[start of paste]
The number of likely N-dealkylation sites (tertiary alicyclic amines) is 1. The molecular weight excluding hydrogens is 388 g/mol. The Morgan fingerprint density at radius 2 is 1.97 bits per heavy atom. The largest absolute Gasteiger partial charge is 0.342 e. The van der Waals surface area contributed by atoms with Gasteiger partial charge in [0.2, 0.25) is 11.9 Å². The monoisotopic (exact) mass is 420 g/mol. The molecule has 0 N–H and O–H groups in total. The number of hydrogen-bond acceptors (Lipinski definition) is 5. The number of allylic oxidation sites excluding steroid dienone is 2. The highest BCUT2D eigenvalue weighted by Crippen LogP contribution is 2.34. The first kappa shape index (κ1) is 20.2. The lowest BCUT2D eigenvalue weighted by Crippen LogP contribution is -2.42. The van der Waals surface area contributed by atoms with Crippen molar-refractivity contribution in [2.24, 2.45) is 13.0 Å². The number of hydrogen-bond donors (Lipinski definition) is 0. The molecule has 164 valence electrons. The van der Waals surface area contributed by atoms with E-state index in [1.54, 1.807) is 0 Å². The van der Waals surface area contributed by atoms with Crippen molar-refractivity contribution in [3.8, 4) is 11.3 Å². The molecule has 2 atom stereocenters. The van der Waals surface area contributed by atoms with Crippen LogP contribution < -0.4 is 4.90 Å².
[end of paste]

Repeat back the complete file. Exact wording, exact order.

The number of likely N-dealkylation sites (tertiary alicyclic amines) is 1. The molecular weight excluding hydrogens is 388 g/mol. The Morgan fingerprint density at radius 2 is 1.97 bits per heavy atom. The largest absolute Gasteiger partial charge is 0.342 e. The van der Waals surface area contributed by atoms with Gasteiger partial charge in [0.2, 0.25) is 11.9 Å². The monoisotopic (exact) mass is 420 g/mol. The molecule has 0 N–H and O–H groups in total. The number of hydrogen-bond acceptors (Lipinski definition) is 5. The number of allylic oxidation sites excluding steroid dienone is 2. The highest BCUT2D eigenvalue weighted by Crippen LogP contribution is 2.34. The first kappa shape index (κ1) is 20.2. The lowest BCUT2D eigenvalue weighted by Crippen LogP contribution is -2.42. The van der Waals surface area contributed by atoms with Crippen molar-refractivity contribution in [2.24, 2.45) is 13.0 Å². The number of hydrogen-bond donors (Lipinski definition) is 0. The molecule has 164 valence electrons. The van der Waals surface area contributed by atoms with E-state index in [1.54, 1.807) is 0 Å². The van der Waals surface area contributed by atoms with Crippen molar-refractivity contribution in [3.8, 4) is 11.3 Å². The molecule has 2 atom stereocenters. The van der Waals surface area contributed by atoms with Crippen LogP contribution < -0.4 is 4.90 Å².